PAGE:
Contest finalists receive mentoring and coaching from the Clean Energy Trust, based in Chicago.
“We want everyone to make the best possible presentation they can,” said Amy Francetic, Clean Energy Trust executive director.
While contestant winners can take home $300,000 from the competition, the coaching is the real prize. Winners have gone on to win big money in future competitions and gain major investment from venture capitalists.
This will be the third year for the competition, Francetic said. “The companies that have gone through our program have gone on to get $23 million in grants and venture capital investments,” she said.
The program is a Midwestern competition much like the national Cleantech Open. It favors early-stage technologies and emerging companies.
A women-owned electric motor company was one of last year’s winners. The complex technology eliminates the need for rare Earth materials. “We especially like stories like that,” Francetic said. “It’s a technology that grew up in the lab and then some young, smart entrepreneurs said, ‘hey we can make a business out of that.’”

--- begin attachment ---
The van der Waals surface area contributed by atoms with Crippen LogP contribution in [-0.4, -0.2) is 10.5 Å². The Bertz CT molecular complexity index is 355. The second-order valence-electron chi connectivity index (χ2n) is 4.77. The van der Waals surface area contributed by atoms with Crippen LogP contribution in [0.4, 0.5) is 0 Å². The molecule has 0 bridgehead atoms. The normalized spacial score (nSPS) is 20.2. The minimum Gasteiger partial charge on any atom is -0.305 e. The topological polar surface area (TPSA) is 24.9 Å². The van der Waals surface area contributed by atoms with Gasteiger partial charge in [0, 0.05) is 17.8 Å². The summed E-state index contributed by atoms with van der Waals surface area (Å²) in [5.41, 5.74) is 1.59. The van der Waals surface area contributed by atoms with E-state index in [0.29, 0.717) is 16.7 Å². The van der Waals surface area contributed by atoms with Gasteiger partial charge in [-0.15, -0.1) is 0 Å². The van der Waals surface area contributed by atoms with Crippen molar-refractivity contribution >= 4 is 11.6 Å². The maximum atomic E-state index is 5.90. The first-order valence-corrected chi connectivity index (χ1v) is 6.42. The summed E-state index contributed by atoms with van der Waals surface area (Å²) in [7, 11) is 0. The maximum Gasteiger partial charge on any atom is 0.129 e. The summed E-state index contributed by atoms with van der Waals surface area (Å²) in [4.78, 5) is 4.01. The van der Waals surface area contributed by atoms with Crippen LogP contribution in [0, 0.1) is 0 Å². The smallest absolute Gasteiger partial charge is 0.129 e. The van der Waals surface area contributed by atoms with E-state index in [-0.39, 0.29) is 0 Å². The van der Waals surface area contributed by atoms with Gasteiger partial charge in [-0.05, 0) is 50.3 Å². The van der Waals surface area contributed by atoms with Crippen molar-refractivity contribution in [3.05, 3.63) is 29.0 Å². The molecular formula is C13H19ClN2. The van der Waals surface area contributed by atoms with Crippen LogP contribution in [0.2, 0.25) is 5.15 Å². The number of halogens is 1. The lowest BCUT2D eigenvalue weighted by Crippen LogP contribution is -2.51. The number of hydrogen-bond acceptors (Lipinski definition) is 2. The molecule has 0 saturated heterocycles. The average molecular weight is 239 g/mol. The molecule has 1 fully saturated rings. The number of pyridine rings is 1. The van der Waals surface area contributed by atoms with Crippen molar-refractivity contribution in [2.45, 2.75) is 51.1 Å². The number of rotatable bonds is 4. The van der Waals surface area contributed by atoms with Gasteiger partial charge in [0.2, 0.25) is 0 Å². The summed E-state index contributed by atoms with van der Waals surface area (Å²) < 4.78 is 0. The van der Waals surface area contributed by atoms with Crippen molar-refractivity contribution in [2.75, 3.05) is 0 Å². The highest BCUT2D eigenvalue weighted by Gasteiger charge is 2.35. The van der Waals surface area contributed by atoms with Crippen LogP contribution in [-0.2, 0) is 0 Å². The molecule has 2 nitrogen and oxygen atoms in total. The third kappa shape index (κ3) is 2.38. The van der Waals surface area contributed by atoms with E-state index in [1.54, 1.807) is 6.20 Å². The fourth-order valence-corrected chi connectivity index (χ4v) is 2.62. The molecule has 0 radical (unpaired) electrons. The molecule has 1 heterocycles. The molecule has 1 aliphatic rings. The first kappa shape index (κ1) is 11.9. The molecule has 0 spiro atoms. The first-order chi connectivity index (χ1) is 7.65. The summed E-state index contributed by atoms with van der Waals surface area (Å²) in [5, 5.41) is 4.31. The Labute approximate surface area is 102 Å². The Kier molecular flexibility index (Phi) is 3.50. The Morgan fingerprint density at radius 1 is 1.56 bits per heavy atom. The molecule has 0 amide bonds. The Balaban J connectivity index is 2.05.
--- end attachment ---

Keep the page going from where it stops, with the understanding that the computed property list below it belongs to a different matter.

The competition is a magnet for innovative solar startups. There were two solar companies that were selected as finalists the first year, Franceic said. They’re both still working on bringing their products to market.
One of the companies, NextGen Solar won second place. The company is commercializing a three-dimensional thin-film solar technology.
A 2012 finalist, Intelligent Generation, combines software and energy storage with solar so home and business owners can store the power their solar panels generate until a time when power is at a premium and then deploy it onto the grid for maximum cost savings.
The Clean Energy Trust aims to support startups and increase public awareness about the clean energy startups in the Midwest. “It’s not the sunniest place on Earcth,” Francetic said. “But every year, we will have someone with a unique material or business model.”
She said she expects to continue seeing innovative solar companies forward with new technologies. “We have really strong material sciences in the Midwest,” she said.
The competition accepts participants from Illinois, Wisconsin, Minnesota, Missouri, Indiana, Kentucky, Michigan and Ohio. Sometimes the states submit a state winner, Francetic said. Other seats are wildcards. “The process really yields the best of the Midwest,” she said.